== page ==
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Mali

North African al Qaeda chief killed in Mali?

Chad's President Idriss Deby has claimed that Chadian troops in Mali have killed Abdelhamid Abou Zeid, one of al Qaeda's main leaders in Africa. France which led the intervention in Mali says it cannot confirm the claim.

Deby said Chadian forces pursuing al Qaeda-linked insurgents in Mali's northern border region - alongside French special forces - had "killed two jihadi leaders, including Abou Zeid."

Algeria's Ennahar television in a report on Thursday had claimed Abou Zeid had been killed, reportedly several days ago, in the foothills of the Adrar des Ifoghas mountain range, near Mali's border with Algeria.

On Friday, French government spokeswoman Najat Vallaud-Belkacem urged caution, saying France could neither confirm nor deny reports about a demise of Abou Zeid.

French RFI radio and the Algerian newspaper El Khabar said DNA from Abou Zeid's family members was being used to check a body recovered near Mali's northern border with Algeria.

Formerly controlled Timbuktu

The commander of al Qaeda in the Islamic Maghreb (AQIM) imposed a violent form of Sharia, or Islamic law, when Islamists captured Mali's ancient town of Timbuktu until evicted by French-led forces in January.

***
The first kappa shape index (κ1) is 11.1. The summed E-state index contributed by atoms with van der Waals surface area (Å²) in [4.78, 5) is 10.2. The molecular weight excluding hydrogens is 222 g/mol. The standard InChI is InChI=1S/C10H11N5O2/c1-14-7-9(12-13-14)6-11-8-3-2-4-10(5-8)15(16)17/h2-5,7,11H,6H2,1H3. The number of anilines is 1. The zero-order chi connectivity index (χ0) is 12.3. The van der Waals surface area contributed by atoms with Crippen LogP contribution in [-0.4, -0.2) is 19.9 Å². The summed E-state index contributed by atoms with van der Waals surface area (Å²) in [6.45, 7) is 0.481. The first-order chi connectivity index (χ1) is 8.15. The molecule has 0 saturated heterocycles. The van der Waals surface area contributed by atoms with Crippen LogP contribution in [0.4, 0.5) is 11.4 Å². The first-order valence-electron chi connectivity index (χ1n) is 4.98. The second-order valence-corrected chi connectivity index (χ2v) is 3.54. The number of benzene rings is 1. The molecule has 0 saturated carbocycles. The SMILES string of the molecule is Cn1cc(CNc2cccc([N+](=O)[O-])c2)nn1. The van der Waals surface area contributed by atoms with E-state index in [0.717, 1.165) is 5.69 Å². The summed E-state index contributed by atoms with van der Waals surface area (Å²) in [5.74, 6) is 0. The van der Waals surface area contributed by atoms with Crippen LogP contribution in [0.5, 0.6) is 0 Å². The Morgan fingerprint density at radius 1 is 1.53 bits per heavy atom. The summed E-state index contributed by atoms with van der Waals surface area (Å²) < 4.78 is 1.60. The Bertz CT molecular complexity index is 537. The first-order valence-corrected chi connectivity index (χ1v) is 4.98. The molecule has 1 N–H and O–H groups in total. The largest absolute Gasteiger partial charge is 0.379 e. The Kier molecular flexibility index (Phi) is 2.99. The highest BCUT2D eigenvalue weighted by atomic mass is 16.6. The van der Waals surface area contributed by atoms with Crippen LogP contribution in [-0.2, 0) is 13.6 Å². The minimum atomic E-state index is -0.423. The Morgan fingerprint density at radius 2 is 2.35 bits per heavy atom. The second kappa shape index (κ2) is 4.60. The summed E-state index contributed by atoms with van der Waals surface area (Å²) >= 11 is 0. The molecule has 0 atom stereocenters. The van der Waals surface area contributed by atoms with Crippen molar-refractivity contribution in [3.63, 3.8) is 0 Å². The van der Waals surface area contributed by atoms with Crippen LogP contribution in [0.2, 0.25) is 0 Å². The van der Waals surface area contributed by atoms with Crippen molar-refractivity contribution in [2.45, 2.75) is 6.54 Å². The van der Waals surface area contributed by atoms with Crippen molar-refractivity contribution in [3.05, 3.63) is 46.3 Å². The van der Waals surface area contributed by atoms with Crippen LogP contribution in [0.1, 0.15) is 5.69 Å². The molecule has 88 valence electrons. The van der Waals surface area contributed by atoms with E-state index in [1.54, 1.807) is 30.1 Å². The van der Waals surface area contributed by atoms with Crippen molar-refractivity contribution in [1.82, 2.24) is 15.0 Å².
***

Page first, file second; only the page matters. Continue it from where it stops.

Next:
The group's presence stoked fears worldwide that Mali's north could become a haven for extremists.

Abou Zeid, a smuggler turned jihadist, was also blamed for numerous kidnappings of Westerners said to have earned the group tens of millions of euros. Several hostages were executed – a Briton in 2009 and a Frenchman in 2010.

Located in mountain area

The news agency Reuters, citing sources in the northern Malian town of Kidal, said Tuareg rebels, who were working with French forces, had located Abou Zeid's fighter in mountains and passed on the coordinates for French jets to strike.

"They were hidden in mountain caves and were building bombs for suicide attacks when they were killed," said one source in Kidal.

Still at large and on a US global terrorist list are Mokhtar Belmokhtar, the mastermind of the mass hostage-taking at an Algerian natural gas plant last month, and the Tuareg Islamist leader Iyad ag Ghali.

ipj/dr (dpa, AFP, Reuters)